Their union, Prospect, spoke out on 30 September after reports that the BNFL board had decided to recommend the sale of its operating arm BNG to the BNFL shareholder executive and the Department of Trade and Industry.
Mike Graham, Prospect National Secretary for the North-West, said: "This is a huge step coming just two days after the Prime Minister told the Labour conference that the country would have to look again at nuclear power to meet our emissions targets.
"The UK government must retain responsibility for the nuclear industry in the UK. BNG must not be sold off to the highest bidder but to the most competent. This is the most safety-critical industry in the UK. There cannot be a Hatfield at Sellafield."
Prospect wants the Department of Trade and Industry to spell out open and transparent criteria for conducting any sale and for strict adherence to technical, safety, environmental, trading and employment standards.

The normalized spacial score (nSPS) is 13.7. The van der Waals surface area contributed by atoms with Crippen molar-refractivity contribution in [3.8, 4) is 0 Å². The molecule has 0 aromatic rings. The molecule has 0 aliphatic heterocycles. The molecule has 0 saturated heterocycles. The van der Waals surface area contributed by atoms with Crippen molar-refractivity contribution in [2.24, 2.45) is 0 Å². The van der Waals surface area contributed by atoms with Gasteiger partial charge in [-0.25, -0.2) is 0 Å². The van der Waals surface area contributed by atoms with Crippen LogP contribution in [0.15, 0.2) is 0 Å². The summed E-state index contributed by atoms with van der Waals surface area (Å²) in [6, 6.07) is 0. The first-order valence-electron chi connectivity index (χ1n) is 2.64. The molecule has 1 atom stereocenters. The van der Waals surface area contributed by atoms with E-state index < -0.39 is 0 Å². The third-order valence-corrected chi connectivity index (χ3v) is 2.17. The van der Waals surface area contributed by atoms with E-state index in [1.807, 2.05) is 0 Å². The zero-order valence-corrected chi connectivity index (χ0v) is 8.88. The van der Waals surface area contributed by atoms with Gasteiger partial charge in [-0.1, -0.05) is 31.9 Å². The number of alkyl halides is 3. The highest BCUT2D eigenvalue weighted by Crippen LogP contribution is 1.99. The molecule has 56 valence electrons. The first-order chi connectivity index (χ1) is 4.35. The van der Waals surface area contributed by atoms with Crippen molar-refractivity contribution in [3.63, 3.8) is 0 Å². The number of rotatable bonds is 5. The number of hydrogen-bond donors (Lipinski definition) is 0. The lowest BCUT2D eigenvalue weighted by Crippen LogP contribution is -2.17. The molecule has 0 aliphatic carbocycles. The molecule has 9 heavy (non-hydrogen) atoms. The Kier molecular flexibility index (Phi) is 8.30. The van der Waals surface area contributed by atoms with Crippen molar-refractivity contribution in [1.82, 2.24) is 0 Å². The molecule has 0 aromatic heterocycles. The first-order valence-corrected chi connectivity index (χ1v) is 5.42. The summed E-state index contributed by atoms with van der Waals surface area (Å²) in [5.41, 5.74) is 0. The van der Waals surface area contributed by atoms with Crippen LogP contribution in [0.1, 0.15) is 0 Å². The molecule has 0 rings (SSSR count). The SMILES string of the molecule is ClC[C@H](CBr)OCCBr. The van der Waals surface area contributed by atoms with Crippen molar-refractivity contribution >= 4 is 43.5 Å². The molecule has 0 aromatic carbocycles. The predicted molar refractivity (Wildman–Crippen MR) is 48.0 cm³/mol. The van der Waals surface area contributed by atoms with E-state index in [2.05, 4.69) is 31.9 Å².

"These criteria will be all the more important if there is to be a sale to a foreign consortium as is all too likely," said Graham. Overseas buyers are already queuing up to buy Westinghouse, BNFL’s US operating arm, which the board put up for sale in July.
Graham is writing to Alan Johnson, Trade and Industry Secretary, seeking assurances over the terms of the sale, which is estimated to be worth up to £150m to the government. He expressed particular concern at the impact of selling BNG on the industry’s ability to deliver new build, just as the Nuclear Decommissioning Authority is launching a high-speed programme to decommission the ageing Magnox reactors.
Over 15,000 workers would transfer to a new employer if BNG is sold, including 6,000 scientists and engineers represented by Prospect. They work at the Sellafield reprocessing plant in Cumbria, and at 18 nuclear sites around the country. Prospect is also seeking assurances over the pay and conditions of staff and full protection for the company’s pension fund.